DH: The scene where we are in the meat locker, basically hiding in a freezer, was pretty crazy. The effects people didn’t have what the director wanted to make it look like it was real human parts, and we were on a very small budget. So, they sent our poor makeup effects team to a local butcher, at like his house. The butcher had a big bucket with loose ends from cows that had been slaughtered. It had been sitting and baking in the sun from a few days back, he hadn’t disposed of it yet, so they decided that was the cheapest route to go.

They brought it to set, cleaned it off in the parking lot while we were filming, and we had to climb through basically just that. I’ve never in my life done something that gross. I was taking hand sanitizer and putting it up in my nostrils, and holding my breath, trying to get through. It was so disgusting, and I’m sure the biggest health code violation ever. I’ve never seen that happen before on a set. They were going for reality, and it was for sure. We were all coughing and wearing little paper masks over our faces throughout the movie, because not only the smells, there was asbestos and mold in the air. Everybody was getting sick. It was just a gnarly location.

LAZG: Ultimately for me, the movie was a sad story at the end. But was it meant to have comedy elements in it? I found myself laughing out loud sometimes because of the irony of the situations she was faced with.

DH: I found myself laughing out loud sometimes, too! I’m not a hundred percent sure there was supposed to be comedy in it. (laughs) There was definitely a feeling of, “Are you kidding me, when is she ever gonna get out of here, like really?” But you can see that I played it like that. I started to get friggin frustrated as the movie progressed. I was finding the humor in the absurdity of the situation, so that came across, but it could have been taken many different ways.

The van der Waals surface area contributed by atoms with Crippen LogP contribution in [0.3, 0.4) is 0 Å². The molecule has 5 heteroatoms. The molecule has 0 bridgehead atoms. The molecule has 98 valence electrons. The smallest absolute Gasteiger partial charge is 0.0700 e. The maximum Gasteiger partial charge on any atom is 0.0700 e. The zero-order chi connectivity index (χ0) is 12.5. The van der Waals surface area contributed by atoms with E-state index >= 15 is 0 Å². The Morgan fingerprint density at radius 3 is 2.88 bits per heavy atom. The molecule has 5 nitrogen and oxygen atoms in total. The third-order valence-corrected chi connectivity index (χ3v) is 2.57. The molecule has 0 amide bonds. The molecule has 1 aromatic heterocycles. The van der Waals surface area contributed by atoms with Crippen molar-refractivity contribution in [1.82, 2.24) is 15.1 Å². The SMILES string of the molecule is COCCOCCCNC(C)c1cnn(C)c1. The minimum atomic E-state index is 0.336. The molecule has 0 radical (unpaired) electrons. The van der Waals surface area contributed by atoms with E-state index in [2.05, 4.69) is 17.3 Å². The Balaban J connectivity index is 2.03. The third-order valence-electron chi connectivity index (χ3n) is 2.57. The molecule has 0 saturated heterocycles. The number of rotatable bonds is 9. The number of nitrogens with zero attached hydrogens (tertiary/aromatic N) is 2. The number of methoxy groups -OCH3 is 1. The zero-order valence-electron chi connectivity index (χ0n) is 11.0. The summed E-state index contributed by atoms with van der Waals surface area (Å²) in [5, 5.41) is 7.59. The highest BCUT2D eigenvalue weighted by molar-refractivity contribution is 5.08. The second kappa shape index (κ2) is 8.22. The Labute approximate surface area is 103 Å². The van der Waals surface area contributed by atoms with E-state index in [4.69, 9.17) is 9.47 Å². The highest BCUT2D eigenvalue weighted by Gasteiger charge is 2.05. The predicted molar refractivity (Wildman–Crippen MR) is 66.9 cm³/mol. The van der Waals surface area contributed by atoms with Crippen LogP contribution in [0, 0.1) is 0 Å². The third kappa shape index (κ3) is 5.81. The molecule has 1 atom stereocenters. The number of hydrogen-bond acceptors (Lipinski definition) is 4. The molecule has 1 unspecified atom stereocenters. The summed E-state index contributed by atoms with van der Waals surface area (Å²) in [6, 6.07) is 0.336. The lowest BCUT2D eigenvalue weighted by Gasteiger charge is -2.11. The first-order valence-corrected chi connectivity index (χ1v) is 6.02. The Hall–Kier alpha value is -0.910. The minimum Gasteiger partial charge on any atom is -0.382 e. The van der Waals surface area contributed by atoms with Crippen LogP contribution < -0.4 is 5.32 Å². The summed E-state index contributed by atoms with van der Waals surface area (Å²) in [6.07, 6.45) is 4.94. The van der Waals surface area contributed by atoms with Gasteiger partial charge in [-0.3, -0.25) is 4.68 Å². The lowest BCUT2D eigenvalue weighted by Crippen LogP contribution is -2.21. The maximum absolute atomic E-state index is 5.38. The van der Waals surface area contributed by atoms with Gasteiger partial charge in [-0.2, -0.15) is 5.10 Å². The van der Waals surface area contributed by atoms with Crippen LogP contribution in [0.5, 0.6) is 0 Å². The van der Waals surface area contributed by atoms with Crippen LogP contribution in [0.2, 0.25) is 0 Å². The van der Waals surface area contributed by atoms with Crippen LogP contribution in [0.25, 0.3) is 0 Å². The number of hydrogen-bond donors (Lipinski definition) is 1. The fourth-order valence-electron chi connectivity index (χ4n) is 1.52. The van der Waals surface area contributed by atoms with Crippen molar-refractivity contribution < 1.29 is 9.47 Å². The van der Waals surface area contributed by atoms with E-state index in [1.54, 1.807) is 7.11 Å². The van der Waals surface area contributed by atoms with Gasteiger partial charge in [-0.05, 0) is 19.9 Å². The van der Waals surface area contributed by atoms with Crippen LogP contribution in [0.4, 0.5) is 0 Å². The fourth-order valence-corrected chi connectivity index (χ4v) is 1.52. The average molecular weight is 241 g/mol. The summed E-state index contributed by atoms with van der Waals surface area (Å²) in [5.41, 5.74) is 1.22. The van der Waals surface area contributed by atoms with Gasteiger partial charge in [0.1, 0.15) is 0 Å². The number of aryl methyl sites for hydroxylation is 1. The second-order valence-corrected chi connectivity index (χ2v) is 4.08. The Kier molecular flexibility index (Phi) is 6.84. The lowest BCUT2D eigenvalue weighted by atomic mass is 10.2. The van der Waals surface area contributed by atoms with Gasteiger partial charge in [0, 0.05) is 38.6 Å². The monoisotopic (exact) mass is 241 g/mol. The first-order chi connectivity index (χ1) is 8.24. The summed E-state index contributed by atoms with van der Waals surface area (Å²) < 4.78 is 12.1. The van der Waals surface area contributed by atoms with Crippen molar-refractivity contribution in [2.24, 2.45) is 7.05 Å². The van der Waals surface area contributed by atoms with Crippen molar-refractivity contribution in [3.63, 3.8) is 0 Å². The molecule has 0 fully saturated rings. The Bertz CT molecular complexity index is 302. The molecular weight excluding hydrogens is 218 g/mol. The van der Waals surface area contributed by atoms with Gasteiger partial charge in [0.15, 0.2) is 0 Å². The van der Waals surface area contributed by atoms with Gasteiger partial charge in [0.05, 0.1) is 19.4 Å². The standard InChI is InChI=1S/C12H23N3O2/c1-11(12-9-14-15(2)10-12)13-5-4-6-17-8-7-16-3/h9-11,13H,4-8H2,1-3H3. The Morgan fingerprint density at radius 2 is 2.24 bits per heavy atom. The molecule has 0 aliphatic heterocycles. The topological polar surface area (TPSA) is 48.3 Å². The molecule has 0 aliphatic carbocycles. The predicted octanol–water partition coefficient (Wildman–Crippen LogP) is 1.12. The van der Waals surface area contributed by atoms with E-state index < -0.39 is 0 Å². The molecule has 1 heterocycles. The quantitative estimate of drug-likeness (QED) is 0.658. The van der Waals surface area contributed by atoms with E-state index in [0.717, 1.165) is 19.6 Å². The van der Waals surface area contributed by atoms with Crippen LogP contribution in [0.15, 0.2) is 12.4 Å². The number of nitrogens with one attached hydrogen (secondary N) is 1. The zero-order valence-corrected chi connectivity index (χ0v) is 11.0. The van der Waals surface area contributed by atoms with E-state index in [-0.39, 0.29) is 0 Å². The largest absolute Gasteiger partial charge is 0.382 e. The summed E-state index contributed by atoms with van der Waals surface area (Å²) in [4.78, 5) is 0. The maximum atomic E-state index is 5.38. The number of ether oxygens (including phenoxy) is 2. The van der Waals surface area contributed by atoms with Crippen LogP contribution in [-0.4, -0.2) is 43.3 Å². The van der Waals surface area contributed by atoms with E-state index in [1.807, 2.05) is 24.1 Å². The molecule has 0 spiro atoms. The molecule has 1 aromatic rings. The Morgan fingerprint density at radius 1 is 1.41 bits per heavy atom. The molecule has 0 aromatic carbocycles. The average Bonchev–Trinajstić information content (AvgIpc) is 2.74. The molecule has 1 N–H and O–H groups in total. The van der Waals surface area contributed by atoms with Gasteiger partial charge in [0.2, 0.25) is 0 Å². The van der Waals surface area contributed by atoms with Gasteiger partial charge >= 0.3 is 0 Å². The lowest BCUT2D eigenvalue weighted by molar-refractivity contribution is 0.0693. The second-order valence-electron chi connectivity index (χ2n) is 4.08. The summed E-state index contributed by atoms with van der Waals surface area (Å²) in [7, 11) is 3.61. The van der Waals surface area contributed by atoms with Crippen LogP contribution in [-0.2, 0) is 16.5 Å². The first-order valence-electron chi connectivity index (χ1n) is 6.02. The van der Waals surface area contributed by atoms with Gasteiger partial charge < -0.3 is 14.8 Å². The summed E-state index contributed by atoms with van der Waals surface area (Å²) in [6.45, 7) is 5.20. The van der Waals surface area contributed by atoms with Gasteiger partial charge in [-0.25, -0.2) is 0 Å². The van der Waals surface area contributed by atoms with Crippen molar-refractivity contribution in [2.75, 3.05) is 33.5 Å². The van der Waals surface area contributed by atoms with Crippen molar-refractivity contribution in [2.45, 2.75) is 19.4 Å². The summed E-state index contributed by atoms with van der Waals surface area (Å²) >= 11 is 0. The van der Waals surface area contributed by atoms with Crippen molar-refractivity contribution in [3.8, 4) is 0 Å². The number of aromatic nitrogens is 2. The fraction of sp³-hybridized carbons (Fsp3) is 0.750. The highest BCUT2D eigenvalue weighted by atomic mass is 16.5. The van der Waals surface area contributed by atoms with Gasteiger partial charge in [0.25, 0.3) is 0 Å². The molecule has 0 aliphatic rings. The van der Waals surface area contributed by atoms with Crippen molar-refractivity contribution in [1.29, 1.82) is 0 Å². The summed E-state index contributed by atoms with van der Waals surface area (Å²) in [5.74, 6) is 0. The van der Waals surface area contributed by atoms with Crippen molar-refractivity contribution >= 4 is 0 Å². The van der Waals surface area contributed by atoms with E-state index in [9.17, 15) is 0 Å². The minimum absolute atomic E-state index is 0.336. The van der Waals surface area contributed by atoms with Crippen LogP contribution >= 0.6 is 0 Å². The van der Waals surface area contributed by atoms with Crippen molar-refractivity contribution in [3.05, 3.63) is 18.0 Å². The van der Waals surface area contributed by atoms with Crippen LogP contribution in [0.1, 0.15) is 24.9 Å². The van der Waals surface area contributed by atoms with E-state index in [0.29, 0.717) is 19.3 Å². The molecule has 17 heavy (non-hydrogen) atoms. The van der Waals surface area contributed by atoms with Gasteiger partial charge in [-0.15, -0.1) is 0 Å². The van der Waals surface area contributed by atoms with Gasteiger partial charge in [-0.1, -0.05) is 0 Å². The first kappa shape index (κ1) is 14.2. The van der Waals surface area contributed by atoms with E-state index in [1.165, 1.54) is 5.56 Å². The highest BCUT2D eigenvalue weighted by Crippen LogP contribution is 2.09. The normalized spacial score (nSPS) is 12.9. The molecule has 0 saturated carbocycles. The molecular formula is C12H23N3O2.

Every time I came back, I was more and more upset. But nobody would want to watch anymore if I did it the same each time. So, if the audience can laugh at the situation and feel like, “That poor girl, Oh, she’s a total nut bag, ok so now I get it,” then it works. I think the fans will want to go back to watch it again and try to put all the pieces together.

LAZG: February is Women in Horror Month, as I’m sure you know. How do you feel about that, and what would you say to women that are just starting out in this business?


Well it’s so interesting, because Women in Horror month? We are the stars, next to the killers, so it should be Women in Horror every month! If you look at the numbers the last couple of years, there are more women horror fans then there are men. So, the change we need is to have more female writers and directors to make these movies.

Danielle Harris on the set of “Among Friends”

I don’t really know very many females that are diehard fans, that are like, “I want to make a horror movie.” Usually they don’t want to do a whole horror movie, they want to die in a horror movie. That’s what I hear from fans all the time. They don’t want to do all the stuff leading up to it, they just want the happy horror ending. Even though the other stuff is the stuff that’s really challenging.

Whoever said making a movie was glamorous never made a movie. As you know, being a makeup artist, when you’re on set and you’re working insane hours — so exhausted, sitting in makeup for hours — it’s boring sometimes. People think of it like Halloween, they get dressed up and do something fun for like a night, and it’s like, “No dude, it’s for a month!” A month of the same thing over and over again.